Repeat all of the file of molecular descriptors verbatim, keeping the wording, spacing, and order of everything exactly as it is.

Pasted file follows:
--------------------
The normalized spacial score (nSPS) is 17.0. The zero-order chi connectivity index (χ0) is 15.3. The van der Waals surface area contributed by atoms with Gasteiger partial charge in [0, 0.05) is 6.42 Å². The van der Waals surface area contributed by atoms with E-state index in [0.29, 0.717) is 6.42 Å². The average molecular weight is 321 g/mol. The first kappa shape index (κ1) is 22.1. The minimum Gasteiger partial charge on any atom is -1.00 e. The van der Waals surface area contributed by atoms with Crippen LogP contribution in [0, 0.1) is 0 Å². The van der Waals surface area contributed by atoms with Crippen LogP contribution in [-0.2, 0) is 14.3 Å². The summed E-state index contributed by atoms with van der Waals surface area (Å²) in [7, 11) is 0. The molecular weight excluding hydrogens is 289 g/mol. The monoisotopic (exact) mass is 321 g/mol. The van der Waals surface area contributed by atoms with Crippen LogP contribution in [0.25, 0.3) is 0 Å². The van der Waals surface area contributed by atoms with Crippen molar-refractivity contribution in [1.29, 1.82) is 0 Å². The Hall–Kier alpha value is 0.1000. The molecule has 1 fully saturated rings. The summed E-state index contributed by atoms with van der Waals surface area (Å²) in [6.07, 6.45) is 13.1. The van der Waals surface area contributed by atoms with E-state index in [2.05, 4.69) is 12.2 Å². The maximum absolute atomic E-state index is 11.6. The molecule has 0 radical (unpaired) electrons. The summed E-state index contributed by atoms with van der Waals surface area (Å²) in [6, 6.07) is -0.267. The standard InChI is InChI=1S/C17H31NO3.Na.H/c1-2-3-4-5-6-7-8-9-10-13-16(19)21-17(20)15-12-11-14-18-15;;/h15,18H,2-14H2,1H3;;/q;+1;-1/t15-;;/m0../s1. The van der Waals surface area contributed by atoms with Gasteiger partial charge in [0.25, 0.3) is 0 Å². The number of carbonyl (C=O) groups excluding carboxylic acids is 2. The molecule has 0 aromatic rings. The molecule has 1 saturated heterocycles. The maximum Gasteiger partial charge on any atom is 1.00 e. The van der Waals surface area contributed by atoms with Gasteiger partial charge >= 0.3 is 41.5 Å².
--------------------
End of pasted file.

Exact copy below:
The normalized spacial score (nSPS) is 17.0. The zero-order chi connectivity index (χ0) is 15.3. The van der Waals surface area contributed by atoms with Gasteiger partial charge in [0, 0.05) is 6.42 Å². The van der Waals surface area contributed by atoms with E-state index in [0.29, 0.717) is 6.42 Å². The average molecular weight is 321 g/mol. The first kappa shape index (κ1) is 22.1. The minimum Gasteiger partial charge on any atom is -1.00 e. The van der Waals surface area contributed by atoms with Crippen LogP contribution in [0, 0.1) is 0 Å². The van der Waals surface area contributed by atoms with Crippen LogP contribution in [-0.2, 0) is 14.3 Å². The summed E-state index contributed by atoms with van der Waals surface area (Å²) in [7, 11) is 0. The molecular weight excluding hydrogens is 289 g/mol. The monoisotopic (exact) mass is 321 g/mol. The van der Waals surface area contributed by atoms with Crippen LogP contribution in [0.25, 0.3) is 0 Å². The van der Waals surface area contributed by atoms with Crippen molar-refractivity contribution in [1.29, 1.82) is 0 Å². The Hall–Kier alpha value is 0.1000. The molecule has 1 fully saturated rings. The summed E-state index contributed by atoms with van der Waals surface area (Å²) in [6.07, 6.45) is 13.1. The van der Waals surface area contributed by atoms with E-state index in [2.05, 4.69) is 12.2 Å². The maximum absolute atomic E-state index is 11.6. The molecule has 0 radical (unpaired) electrons. The summed E-state index contributed by atoms with van der Waals surface area (Å²) in [6, 6.07) is -0.267. The standard InChI is InChI=1S/C17H31NO3.Na.H/c1-2-3-4-5-6-7-8-9-10-13-16(19)21-17(20)15-12-11-14-18-15;;/h15,18H,2-14H2,1H3;;/q;+1;-1/t15-;;/m0../s1. The van der Waals surface area contributed by atoms with Gasteiger partial charge in [0.25, 0.3) is 0 Å². The number of carbonyl (C=O) groups excluding carboxylic acids is 2. The molecule has 0 aromatic rings. The molecule has 1 saturated heterocycles. The maximum Gasteiger partial charge on any atom is 1.00 e. The van der Waals surface area contributed by atoms with Gasteiger partial charge >= 0.3 is 41.5 Å².